Cyber criminals are looking to invade your firm. Here’s what you should do
There’s no getting away from it: cyber criminals are stalking the internet and preying on the technologically vulnerable. Law firms are particularly at risk because they hold huge amounts of sensitive commercial and financial data, and intellectual property.
And lawyers are still not up to scratch when it comes to managing the risks posed by cyber criminals. The Law Society warned the profession last October that solicitors and law firms must make the development of staff skills and understanding of cyber security a priority. It launched a bespoke training package for solicitors for good measure.
So are you ready? We highlight four risks, and four ways to ensure you’re ready for battle.
- Ignorance: some lawyers like their lack of knowledge of the dangers. The less they know of the risks, the easier they can evade responsibility. But there’s no place for burying your head in the sand when you’re working in a profession that places a legal obligation to comply with the Data Protection Act, and a duty of confidentiality to your client under the SRA Code of Conduct.
- Avoid a cover up: don’t brush a hacking incident or any other breach of online security under the carpet. No organisation is immune from cyberattack (think about Sony’s recent ordeal) and transparency is critical. In reality, attempts to cover up a breach are likely to lead to further, more serious breaches and can be a death sentence for a law firm. Apart from anything else, it’s a criminal offence to fail to report a breach.
- Password risks: rethink your password, particularly if it’s ‘123456’. You may chuckle at the stupidity of it, but this was the most common password in 2013 according to a new report, followed closely by – wait for it – ‘password’. Make your password problematic for hackers. Do you use your browser to store passwords? This is a highly risky practice and you should consider using a password manager instead. Browsers store passwords in plain text which means they are not encrypted, and therefore easily accessible to others.
- Online activities outside work: take great care when sharing information on social media and other websites. It’s easy to let your guard down and release personal information online for everybody to see, when you wouldn’t countenance doing so in the office. If you use mobile devices for work purposes, check your firm’s BYOD policy, which will almost certainly require you to ensure it has security software installed.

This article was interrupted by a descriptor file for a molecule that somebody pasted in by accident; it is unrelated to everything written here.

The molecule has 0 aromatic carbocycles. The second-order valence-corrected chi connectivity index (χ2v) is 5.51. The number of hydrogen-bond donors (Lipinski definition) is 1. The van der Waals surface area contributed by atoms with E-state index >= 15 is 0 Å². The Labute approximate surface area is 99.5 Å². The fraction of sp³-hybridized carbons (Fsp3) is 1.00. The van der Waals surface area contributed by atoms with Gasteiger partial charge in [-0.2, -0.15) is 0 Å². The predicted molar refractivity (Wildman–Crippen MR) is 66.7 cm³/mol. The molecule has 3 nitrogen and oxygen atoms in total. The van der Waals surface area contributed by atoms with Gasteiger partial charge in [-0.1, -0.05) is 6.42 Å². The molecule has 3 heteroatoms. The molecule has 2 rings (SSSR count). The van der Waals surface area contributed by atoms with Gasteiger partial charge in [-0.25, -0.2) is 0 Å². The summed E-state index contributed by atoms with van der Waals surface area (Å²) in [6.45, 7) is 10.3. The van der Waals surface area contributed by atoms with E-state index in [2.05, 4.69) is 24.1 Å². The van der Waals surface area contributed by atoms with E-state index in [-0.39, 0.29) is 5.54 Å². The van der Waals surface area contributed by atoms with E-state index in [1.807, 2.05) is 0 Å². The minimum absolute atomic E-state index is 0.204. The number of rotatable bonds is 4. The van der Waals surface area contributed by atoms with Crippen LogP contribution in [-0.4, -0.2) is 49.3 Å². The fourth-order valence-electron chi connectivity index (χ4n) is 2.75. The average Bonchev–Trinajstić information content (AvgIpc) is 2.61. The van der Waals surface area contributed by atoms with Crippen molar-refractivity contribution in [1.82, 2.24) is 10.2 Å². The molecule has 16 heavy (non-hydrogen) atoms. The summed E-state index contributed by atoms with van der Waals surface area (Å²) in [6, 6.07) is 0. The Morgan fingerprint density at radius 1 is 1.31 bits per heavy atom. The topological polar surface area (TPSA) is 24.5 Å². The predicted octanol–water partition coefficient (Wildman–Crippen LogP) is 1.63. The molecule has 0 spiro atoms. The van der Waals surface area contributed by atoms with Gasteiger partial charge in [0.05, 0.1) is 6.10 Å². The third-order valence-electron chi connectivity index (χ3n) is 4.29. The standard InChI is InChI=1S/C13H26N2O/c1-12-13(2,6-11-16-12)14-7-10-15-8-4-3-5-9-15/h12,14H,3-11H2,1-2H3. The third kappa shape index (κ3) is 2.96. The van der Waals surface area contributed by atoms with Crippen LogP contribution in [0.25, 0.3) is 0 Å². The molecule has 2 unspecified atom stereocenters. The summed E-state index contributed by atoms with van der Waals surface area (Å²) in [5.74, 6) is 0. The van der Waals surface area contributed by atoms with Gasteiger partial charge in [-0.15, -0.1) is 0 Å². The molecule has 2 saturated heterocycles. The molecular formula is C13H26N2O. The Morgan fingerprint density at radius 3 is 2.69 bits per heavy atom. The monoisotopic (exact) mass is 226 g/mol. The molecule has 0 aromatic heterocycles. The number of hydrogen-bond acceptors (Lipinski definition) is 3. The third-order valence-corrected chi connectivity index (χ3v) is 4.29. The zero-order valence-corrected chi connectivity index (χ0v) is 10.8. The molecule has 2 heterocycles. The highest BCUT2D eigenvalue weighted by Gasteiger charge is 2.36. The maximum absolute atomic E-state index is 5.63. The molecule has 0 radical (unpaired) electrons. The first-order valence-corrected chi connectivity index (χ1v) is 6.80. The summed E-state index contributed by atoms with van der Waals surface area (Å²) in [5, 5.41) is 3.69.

- Get training: GCHQ says basic information risk management can prevent up to 80 per cent of attacks. The ‘pure’ IT side of cyber security involves highly technical stuff that’s enough to make even experienced technology lawyers’ eyes glaze over (ever heard of third-party vulnerability scans, penetration tests and malware scans?). However, being versed in the risks you may come across and the essentials of preparing for those risks will help protect your clients, you and your firm.
- Don’t underestimate your clients: practicing law in the 21st century means the majority of a law firm’s information provided to and by clients is done electronically. Your clients invariably want to know that their personal, commercial and financial information is safe. Having ISO 27001 certification provides clients with reassurance that a firm is dealing securely with their information. Find out if your firm has this, and if not, take the opportunity to get your firm to apply.
- React immediately: if you suspect the firm’s IT has been breached, and client data has been hacked, act on it quickly. Notify the firm’s chief information security officer/compliance officer, if you have one.
- Get devices approved: it’s fun to have a shiny new tablet or iPhone, but if you’re going to use it at work ensure it’s approved if you want to connect it with the firm’s systems or networks – even for remote working.
Cyber criminals are getting increasingly sophisticated by the day. Keeping up with them in every way might be unrealistic, but taking proactive steps is vital. NL
For detailed advice read the SRA’s risk resource, Spiders in the web: The risks of online crime to legal business.